To manufacture in-house or not? 13 October, 2006Posted by varoom in Business Plans.
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In any business, with a physical product on offer, we must make some key decisions about manufacturing. Do you set up your own manufacturing facility to make your product or do you sub-contract, sub-license manufacturing rights or sell the design to a single company? When considering the set up of a manufacturing capability you should ask yourself several questions, what do I know about manufacturing?, where are my core competences?, what advantage will manufacturing bring me?, where will I manufacture?, how will I fund the capability?, is this the best use of my investment capital?.
Thinking strategically we need to consider what competitive advantage in-house manufacturing brings versus sub-contracted or sub-licensed manufacturing. If there is no advantage we should not reinvent the capability that exists already in the market.
There are many choices when considering manufacturing, Sub-contractors are common, if you have a potentially high volume product then offshore manufacturing can be considered. But at the early stages of the business and risk/reward strategy of small local manufacturing in sub-contractors can be employed. This gives you advantages of local control to perfect the manufacturing process, product quality and distribution. When the volumes increase you can switch to offshore, lower cost, manufacturing.
Focussing on core competences is very important, sticking to what you are good at, improving the product, investing in the future product roadmap is far more profitable use of your skills than setting up a manufacturing facility.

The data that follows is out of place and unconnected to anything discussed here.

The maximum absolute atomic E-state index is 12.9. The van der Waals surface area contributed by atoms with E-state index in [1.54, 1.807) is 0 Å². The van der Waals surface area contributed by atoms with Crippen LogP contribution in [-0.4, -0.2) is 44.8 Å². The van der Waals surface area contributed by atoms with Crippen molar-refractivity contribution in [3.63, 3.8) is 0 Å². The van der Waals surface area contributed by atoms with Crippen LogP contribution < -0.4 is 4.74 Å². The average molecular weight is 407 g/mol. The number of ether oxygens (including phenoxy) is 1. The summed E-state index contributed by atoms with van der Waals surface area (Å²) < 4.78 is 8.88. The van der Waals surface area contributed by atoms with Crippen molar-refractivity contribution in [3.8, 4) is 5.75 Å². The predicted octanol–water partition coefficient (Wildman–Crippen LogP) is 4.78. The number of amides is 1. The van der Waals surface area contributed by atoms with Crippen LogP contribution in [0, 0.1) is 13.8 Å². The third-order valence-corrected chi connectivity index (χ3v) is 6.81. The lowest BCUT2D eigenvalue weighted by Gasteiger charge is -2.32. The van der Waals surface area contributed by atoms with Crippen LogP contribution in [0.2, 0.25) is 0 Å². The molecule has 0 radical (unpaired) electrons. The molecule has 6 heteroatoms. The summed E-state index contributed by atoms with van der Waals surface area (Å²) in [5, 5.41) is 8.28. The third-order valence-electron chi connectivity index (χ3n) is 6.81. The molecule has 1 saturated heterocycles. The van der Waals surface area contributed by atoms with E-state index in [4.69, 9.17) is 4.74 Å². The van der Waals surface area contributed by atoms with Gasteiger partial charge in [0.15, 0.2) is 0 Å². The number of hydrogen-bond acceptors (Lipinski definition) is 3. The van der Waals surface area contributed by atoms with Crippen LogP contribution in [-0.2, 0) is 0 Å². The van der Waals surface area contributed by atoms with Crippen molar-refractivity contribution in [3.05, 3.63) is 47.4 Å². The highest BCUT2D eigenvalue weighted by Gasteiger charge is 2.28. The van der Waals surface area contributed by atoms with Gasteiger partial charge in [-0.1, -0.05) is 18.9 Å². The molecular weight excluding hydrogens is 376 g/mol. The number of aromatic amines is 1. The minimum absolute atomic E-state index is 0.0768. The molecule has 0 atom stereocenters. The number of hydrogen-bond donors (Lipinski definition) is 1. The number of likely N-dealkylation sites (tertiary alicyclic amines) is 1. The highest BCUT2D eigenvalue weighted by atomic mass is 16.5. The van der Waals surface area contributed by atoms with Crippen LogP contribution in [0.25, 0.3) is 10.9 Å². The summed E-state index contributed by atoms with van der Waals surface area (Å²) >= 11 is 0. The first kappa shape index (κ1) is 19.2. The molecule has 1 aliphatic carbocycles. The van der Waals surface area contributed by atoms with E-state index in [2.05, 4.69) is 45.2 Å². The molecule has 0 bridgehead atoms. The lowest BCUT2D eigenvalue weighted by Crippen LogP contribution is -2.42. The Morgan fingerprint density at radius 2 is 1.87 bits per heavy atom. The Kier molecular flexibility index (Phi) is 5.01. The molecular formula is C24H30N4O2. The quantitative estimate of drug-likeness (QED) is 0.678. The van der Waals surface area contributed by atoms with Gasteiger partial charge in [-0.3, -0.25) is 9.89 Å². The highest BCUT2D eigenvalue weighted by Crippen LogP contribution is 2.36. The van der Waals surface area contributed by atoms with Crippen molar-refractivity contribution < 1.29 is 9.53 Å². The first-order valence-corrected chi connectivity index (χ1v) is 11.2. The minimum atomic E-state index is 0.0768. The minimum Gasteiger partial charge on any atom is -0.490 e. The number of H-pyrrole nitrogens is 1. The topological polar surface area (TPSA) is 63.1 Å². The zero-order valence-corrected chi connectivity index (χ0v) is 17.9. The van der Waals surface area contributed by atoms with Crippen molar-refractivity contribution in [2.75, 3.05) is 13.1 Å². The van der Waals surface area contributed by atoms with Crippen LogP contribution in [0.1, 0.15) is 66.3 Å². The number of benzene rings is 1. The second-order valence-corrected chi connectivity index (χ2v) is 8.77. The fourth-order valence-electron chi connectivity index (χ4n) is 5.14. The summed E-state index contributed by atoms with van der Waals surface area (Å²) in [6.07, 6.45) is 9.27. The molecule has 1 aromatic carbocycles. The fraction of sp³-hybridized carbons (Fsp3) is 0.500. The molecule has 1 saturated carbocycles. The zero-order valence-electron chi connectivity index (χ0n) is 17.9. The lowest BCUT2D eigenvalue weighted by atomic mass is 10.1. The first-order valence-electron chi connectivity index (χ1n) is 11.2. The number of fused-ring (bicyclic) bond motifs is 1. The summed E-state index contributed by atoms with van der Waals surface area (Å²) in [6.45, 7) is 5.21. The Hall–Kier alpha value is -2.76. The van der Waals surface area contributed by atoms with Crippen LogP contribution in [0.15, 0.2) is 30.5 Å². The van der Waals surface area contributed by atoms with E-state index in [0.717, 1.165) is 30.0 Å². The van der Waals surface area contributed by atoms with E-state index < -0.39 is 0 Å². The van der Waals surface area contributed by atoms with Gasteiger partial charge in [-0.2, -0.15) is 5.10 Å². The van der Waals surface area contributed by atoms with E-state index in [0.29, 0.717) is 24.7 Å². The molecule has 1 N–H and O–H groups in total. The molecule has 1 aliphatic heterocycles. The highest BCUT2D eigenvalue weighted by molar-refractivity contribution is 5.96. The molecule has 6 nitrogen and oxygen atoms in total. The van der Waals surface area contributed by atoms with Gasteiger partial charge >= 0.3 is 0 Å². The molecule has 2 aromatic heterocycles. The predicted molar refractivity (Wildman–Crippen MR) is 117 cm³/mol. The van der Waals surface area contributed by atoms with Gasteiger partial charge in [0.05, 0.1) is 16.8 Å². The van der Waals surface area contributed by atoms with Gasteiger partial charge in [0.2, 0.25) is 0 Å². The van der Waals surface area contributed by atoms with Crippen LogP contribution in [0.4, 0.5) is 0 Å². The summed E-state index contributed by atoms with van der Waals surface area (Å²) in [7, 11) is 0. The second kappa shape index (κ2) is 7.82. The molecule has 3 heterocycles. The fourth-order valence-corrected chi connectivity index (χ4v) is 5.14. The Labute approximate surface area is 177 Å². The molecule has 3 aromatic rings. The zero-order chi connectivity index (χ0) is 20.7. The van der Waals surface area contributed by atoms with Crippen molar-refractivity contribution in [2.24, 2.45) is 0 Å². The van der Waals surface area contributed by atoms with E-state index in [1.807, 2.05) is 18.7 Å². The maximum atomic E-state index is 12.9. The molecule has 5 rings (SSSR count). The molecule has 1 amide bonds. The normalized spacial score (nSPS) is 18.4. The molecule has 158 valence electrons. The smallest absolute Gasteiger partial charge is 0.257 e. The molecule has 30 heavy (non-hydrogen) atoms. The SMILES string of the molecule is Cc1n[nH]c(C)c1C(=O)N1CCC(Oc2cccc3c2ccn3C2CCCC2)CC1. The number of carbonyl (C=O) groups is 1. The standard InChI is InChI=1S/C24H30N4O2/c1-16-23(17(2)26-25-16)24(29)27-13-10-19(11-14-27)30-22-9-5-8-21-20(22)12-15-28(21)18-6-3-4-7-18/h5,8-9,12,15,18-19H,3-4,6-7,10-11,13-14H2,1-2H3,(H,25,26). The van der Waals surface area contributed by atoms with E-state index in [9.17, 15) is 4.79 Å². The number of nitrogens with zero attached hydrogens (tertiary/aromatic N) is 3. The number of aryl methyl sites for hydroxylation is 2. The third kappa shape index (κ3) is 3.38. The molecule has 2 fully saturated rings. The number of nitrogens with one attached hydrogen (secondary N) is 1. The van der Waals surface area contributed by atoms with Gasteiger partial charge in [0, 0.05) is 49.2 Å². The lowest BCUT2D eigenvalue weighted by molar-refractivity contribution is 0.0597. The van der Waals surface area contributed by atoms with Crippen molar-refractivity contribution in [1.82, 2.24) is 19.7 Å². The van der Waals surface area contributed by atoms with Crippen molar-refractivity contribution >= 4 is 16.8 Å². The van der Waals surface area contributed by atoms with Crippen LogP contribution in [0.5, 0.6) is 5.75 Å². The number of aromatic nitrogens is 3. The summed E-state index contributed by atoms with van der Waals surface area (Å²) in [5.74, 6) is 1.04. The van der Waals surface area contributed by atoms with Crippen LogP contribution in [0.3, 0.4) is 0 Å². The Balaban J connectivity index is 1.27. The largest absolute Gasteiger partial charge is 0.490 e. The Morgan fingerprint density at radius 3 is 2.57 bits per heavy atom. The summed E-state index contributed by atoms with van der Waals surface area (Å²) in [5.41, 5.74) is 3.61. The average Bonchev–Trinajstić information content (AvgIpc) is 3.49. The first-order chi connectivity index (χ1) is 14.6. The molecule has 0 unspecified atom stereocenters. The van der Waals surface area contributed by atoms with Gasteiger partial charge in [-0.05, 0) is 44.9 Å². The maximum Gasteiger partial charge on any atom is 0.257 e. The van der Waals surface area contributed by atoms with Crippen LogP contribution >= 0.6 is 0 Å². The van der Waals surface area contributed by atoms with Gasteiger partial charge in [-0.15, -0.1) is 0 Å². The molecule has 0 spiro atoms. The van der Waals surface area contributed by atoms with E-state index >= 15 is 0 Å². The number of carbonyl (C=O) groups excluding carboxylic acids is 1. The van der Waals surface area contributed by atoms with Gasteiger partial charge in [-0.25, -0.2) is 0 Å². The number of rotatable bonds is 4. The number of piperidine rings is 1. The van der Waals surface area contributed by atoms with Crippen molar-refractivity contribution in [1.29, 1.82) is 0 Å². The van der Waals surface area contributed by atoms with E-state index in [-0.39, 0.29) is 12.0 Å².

However if your have the expertise and experience and if there is a clear differentiation and return on investment obtained from manufacturing your product then go ahead. But continue to challenge the decision and try not to be emotively tied to in-house manufacturing. It’s easy to get caught up the process and miss the fact that it’s burning cash and resources that could be deployed elsewhere.
Where’s the real value in your product? 13 October, 2006Posted by varoom in Marketing Plans.
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Too many times we see marketing efforts which spend a great deal of effort informing the market of the features and performance of a new product. Rarely does his marketing frame the communication in the form of what the problem the product solves for the customer. Why should I switch or buy the new product, or what’s in it for me, could be legitimate questions the customer may ask? Why not analyse buying behaviour? Why do customers, in your target market, buy the products they do? Is it cost driven? Fashion, or form, fit or function? This behaviour study should give you some clues on how best to attract attention.
Look at products like Apple iPod, it’s more expensive than the more common MP3 player products, why? Maybe its fashion, a good well thought out design or the music download service that makes the difference.
A product that is slightly better or even slightly cheaper does not differentiate itself in the right way for the customer. Often there are costs in switching from one product to another, are the benefits of the new greater than the switch costs?
In order to make this assessment we need to find the real measurable value of the new product and its benefits. Can these benefits be translated into savings?
If the product serves a wholly new market then how will potential customers value this new product? Maybe you need to promote the value of your new product in the new context.